We recently asked readers if they had significantly changed their minds about Barack Obama over the course of his eight years in office—whether that change came from Obama voters who lost faith in him, or anti-Obama voters who grew to support him. Luke falls in the latter category:
I never voted for Obama, but I wish I had. I grew up Republican and voted for George W. Bush in the first two presidential elections in which I was old enough to vote. I voted for McCain in 2008. I was somewhat disgusted by his campaign, but I voted for him in the hope he would govern as the person he used to be and not as he campaigned. I found myself surprised that I wasn’t all that disappointed when Obama won, and I was actually happy for the joy I saw on people’s faces during his victory speech.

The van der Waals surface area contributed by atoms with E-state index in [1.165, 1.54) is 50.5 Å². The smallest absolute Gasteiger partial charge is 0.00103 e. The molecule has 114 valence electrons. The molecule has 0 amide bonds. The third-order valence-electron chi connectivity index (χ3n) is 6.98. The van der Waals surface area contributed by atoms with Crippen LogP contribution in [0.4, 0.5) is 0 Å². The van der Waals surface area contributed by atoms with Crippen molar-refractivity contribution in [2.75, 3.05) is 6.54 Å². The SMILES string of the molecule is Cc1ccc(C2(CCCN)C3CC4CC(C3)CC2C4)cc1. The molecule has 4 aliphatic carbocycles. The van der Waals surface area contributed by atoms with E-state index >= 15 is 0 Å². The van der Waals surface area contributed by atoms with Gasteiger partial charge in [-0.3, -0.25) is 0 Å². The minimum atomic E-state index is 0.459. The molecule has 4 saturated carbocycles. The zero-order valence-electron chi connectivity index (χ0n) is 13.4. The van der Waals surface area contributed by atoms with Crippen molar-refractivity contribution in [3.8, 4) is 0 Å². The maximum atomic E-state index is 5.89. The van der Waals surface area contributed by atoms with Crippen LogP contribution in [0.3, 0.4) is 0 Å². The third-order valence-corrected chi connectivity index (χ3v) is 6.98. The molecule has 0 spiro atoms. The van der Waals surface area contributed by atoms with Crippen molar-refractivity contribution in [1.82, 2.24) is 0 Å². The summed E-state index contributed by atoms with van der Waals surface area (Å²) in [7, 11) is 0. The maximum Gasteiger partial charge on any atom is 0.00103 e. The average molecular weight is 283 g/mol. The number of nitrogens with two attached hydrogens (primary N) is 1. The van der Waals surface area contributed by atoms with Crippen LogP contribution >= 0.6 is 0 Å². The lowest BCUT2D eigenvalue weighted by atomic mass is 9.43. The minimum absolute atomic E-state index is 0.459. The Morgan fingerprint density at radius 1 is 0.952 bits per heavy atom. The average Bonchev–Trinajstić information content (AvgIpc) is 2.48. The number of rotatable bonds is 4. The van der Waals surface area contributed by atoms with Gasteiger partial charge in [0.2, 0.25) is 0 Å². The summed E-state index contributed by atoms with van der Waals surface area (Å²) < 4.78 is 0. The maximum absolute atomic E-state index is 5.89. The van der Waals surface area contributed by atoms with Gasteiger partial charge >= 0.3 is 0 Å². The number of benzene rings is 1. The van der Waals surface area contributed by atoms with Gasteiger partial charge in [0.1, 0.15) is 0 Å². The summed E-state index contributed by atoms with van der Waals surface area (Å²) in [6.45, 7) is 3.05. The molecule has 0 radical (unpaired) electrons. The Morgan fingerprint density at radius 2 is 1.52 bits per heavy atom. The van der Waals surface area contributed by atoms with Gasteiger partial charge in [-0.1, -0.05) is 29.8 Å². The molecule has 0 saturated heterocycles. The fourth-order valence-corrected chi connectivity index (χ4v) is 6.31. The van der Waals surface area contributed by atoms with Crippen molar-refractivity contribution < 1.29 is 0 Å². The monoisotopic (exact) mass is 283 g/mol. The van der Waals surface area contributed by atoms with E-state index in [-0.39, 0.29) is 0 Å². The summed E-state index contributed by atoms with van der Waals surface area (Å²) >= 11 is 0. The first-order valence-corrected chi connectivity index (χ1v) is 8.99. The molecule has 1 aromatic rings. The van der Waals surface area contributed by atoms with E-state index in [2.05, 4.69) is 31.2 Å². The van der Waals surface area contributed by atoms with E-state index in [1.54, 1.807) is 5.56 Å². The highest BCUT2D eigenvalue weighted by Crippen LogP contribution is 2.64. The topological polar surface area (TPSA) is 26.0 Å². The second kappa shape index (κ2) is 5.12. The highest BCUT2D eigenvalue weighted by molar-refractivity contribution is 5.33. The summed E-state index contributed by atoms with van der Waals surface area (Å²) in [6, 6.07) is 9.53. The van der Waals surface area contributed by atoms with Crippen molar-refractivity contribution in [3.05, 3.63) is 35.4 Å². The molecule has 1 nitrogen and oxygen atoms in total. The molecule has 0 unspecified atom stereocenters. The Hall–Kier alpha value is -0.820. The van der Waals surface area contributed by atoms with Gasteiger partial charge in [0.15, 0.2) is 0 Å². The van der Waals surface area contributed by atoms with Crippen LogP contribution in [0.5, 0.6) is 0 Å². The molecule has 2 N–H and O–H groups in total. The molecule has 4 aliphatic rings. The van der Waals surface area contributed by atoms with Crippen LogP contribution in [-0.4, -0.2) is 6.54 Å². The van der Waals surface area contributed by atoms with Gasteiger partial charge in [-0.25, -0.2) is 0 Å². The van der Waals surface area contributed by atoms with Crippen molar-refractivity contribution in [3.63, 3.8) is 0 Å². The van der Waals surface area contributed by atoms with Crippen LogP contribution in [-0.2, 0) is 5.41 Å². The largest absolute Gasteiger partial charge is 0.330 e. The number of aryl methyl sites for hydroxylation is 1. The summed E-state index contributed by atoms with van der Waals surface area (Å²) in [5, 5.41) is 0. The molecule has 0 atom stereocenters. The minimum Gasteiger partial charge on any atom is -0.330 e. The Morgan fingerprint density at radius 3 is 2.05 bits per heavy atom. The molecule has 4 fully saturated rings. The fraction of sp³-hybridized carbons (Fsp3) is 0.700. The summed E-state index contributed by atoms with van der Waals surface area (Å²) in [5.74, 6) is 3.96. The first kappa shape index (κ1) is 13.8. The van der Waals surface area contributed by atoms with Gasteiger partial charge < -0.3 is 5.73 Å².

I didn’t vote in 2012, because frankly it’s easier to pretend to not care about politics than to support a Democrat in South Carolina. But I voted for Clinton this year. I never felt like I left the Republican party—more like it left me.
I can’t really point to any one incident that changed my mind about Obama. If anything, I’d have to say it was a combination of the Republican hysteria in reaction to Obama’s election along with his moderation in reacting to it. I also discovered the blog of Ta-Nehisi Coates around 2009. As much as anything, his writing, especially regarding U.S. history, changed my outlook.
For another reader, Michael, his change of heart over President Obama was primarily about health care:
Over the past eight years, I moved in the opposite direction of many of my fellow Irish-American whites in urban Red states.